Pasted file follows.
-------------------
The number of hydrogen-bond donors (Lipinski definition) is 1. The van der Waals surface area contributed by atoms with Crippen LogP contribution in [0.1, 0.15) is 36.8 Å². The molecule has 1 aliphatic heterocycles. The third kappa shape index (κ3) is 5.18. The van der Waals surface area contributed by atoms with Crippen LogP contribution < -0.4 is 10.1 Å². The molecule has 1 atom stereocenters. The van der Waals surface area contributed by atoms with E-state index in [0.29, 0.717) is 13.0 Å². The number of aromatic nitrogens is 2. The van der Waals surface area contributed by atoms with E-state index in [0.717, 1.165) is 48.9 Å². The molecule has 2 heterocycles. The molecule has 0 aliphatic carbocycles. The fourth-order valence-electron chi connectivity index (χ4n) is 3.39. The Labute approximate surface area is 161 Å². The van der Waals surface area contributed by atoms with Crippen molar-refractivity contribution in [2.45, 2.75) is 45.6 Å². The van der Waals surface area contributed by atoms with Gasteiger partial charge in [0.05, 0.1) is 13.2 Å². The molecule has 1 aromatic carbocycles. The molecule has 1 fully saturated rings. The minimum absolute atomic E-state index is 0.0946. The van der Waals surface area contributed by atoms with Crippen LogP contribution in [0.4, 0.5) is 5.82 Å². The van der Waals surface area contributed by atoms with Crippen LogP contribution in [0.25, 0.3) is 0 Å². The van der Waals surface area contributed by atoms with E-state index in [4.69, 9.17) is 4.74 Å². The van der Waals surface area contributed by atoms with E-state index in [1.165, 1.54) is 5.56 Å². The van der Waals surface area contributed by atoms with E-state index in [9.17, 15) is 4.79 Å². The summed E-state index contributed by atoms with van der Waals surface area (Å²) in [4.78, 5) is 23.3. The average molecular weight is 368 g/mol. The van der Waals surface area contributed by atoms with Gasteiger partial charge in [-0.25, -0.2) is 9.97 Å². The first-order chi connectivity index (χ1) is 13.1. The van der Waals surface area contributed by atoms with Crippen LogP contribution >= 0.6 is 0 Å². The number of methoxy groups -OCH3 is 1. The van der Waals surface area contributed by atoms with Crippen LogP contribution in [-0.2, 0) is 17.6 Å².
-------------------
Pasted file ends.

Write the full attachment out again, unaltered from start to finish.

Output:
The number of hydrogen-bond donors (Lipinski definition) is 1. The van der Waals surface area contributed by atoms with Crippen LogP contribution in [0.1, 0.15) is 36.8 Å². The molecule has 1 aliphatic heterocycles. The third kappa shape index (κ3) is 5.18. The van der Waals surface area contributed by atoms with Crippen LogP contribution < -0.4 is 10.1 Å². The molecule has 1 atom stereocenters. The van der Waals surface area contributed by atoms with E-state index in [0.29, 0.717) is 13.0 Å². The number of aromatic nitrogens is 2. The van der Waals surface area contributed by atoms with E-state index in [0.717, 1.165) is 48.9 Å². The molecule has 2 heterocycles. The molecule has 0 aliphatic carbocycles. The fourth-order valence-electron chi connectivity index (χ4n) is 3.39. The Labute approximate surface area is 161 Å². The van der Waals surface area contributed by atoms with Crippen molar-refractivity contribution in [2.45, 2.75) is 45.6 Å². The van der Waals surface area contributed by atoms with Gasteiger partial charge in [0.05, 0.1) is 13.2 Å². The molecule has 1 aromatic carbocycles. The molecule has 1 fully saturated rings. The minimum absolute atomic E-state index is 0.0946. The van der Waals surface area contributed by atoms with Crippen LogP contribution in [0.4, 0.5) is 5.82 Å². The van der Waals surface area contributed by atoms with Crippen LogP contribution in [0.25, 0.3) is 0 Å². The van der Waals surface area contributed by atoms with E-state index in [4.69, 9.17) is 4.74 Å². The van der Waals surface area contributed by atoms with E-state index in [1.165, 1.54) is 5.56 Å². The van der Waals surface area contributed by atoms with E-state index in [9.17, 15) is 4.79 Å². The summed E-state index contributed by atoms with van der Waals surface area (Å²) in [4.78, 5) is 23.3. The average molecular weight is 368 g/mol. The van der Waals surface area contributed by atoms with Gasteiger partial charge in [-0.25, -0.2) is 9.97 Å². The first-order chi connectivity index (χ1) is 13.1. The van der Waals surface area contributed by atoms with Crippen LogP contribution >= 0.6 is 0 Å². The number of methoxy groups -OCH3 is 1. The van der Waals surface area contributed by atoms with Crippen LogP contribution in [-0.2, 0) is 17.6 Å².